Reducing child sexual assault victims' trauma

Published 31st March, 2016

More than 50 new Children’s Champions have started work at the NSW District Court in Sydney and Newcastle to improve the justice experience for child sexual assault victims.

Adult holds child's hand.
Children’s Champions will help ease trauma for child sexual assault victims

Children’s Champions are professionals recruited from psychology, social work, speech pathology and occupational therapy backgrounds. 

Attorney General Gabrielle Upton said every child who entered the justice system should be treated with care and compassion.

“Children’s Champions will provide a stronger voice for child sexual assault victims from the moment they are interviewed by police to the end of their evidence in court,” Ms Upton said.

“These professionals will facilitate child sexual assault victims’ interactions with police and courts, ensuring they better understand the language and information.”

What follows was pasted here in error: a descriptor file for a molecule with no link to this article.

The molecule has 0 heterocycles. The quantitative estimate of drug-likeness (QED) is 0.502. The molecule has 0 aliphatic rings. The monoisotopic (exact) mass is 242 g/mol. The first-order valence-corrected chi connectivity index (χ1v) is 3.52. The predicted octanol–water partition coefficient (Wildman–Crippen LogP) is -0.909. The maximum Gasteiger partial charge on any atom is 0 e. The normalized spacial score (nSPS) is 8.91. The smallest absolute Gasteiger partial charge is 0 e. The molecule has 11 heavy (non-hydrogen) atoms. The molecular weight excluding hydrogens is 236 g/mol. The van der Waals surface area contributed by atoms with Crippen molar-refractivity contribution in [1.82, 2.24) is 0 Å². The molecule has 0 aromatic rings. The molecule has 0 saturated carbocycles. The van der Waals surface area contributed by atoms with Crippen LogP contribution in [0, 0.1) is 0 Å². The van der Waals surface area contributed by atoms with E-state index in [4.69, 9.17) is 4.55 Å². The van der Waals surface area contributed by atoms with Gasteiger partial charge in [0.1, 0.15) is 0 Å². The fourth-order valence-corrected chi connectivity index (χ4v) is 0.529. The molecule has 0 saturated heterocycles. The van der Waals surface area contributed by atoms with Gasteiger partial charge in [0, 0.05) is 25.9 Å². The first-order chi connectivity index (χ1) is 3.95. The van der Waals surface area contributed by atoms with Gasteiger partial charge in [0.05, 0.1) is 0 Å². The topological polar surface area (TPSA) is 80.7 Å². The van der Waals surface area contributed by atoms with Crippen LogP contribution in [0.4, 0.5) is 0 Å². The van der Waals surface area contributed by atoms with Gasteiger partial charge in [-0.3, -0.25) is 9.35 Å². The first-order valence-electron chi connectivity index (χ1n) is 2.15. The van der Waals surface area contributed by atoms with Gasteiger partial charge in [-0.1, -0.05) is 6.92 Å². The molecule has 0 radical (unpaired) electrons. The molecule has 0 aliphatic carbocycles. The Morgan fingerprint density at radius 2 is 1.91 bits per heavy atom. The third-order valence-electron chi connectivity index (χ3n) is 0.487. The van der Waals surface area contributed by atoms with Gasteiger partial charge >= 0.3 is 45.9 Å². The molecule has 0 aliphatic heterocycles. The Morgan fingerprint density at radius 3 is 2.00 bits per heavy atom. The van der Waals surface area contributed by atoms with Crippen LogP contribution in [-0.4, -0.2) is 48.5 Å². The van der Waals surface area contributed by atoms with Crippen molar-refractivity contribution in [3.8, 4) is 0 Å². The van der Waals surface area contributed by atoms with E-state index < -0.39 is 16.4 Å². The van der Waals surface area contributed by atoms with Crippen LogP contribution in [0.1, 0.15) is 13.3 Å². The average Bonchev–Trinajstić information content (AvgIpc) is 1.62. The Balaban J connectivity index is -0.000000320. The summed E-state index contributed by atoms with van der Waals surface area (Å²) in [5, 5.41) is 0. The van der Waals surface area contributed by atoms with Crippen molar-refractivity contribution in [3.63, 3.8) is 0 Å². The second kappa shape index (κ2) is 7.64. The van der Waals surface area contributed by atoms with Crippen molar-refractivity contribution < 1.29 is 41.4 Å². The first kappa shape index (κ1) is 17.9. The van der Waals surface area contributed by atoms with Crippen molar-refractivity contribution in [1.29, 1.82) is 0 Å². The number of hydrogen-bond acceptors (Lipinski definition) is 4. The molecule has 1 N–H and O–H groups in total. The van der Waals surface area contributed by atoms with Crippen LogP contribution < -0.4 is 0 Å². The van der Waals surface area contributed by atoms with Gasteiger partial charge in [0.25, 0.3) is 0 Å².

Children’s Champions are part of the NSW Government’s three year pilot designed to reduce stress and trauma for victims of child sexual assault.

The pilot will permit pre-recording of the victim’s evidence, including cross-examination, so they are not re-traumatised by having to repeat their story at a trial.  

In addition, Indigenous Children’s Champions will be recruited to provide specialist support for children from Aboriginal and Torres Strait Islander backgrounds.

Along with these champions, the government has introduced a range of measures to better protect and deliver justice for child sexual assault victims, including two specialist District Court Judges who now hear child sexual assault matters across the state.

Over the past 12 months, the maximum sentence for sexual intercourse with a child under 10 has increased from 25 years to life imprisonment, and an additional 13 child sexual assault offences have been included in the Standard Non-Parole Period Scheme.

Published 31st March, 2016